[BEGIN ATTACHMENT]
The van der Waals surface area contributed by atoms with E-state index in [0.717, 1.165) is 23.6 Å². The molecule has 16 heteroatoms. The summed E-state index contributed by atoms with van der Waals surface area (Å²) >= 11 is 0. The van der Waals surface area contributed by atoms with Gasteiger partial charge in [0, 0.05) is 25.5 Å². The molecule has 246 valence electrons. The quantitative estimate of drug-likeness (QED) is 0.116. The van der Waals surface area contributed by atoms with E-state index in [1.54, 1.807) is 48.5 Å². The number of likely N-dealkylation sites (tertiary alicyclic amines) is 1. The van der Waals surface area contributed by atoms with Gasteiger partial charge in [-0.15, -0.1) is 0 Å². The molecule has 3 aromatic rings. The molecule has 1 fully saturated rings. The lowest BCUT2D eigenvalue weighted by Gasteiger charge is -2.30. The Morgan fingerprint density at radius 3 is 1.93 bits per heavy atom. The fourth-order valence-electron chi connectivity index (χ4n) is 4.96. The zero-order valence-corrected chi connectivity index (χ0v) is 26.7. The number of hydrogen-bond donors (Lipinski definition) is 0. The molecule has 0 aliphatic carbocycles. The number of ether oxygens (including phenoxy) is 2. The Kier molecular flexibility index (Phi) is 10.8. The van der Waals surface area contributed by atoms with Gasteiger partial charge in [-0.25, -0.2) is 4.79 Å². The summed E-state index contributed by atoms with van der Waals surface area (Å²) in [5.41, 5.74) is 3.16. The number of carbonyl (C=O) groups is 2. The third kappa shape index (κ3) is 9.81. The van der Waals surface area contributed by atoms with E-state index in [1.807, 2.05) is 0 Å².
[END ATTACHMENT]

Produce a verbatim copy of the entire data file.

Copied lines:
The van der Waals surface area contributed by atoms with E-state index in [0.717, 1.165) is 23.6 Å². The molecule has 16 heteroatoms. The summed E-state index contributed by atoms with van der Waals surface area (Å²) >= 11 is 0. The van der Waals surface area contributed by atoms with Gasteiger partial charge in [0, 0.05) is 25.5 Å². The molecule has 246 valence electrons. The quantitative estimate of drug-likeness (QED) is 0.116. The van der Waals surface area contributed by atoms with E-state index in [1.54, 1.807) is 48.5 Å². The number of likely N-dealkylation sites (tertiary alicyclic amines) is 1. The van der Waals surface area contributed by atoms with Gasteiger partial charge in [-0.15, -0.1) is 0 Å². The molecule has 3 aromatic rings. The molecule has 1 fully saturated rings. The lowest BCUT2D eigenvalue weighted by Gasteiger charge is -2.30. The Morgan fingerprint density at radius 3 is 1.93 bits per heavy atom. The fourth-order valence-electron chi connectivity index (χ4n) is 4.96. The zero-order valence-corrected chi connectivity index (χ0v) is 26.7. The number of hydrogen-bond donors (Lipinski definition) is 0. The molecule has 0 aliphatic carbocycles. The number of ether oxygens (including phenoxy) is 2. The Kier molecular flexibility index (Phi) is 10.8. The van der Waals surface area contributed by atoms with Gasteiger partial charge in [-0.25, -0.2) is 4.79 Å². The summed E-state index contributed by atoms with van der Waals surface area (Å²) in [5.41, 5.74) is 3.16. The number of carbonyl (C=O) groups is 2. The third kappa shape index (κ3) is 9.81. The van der Waals surface area contributed by atoms with E-state index in [1.807, 2.05) is 0 Å².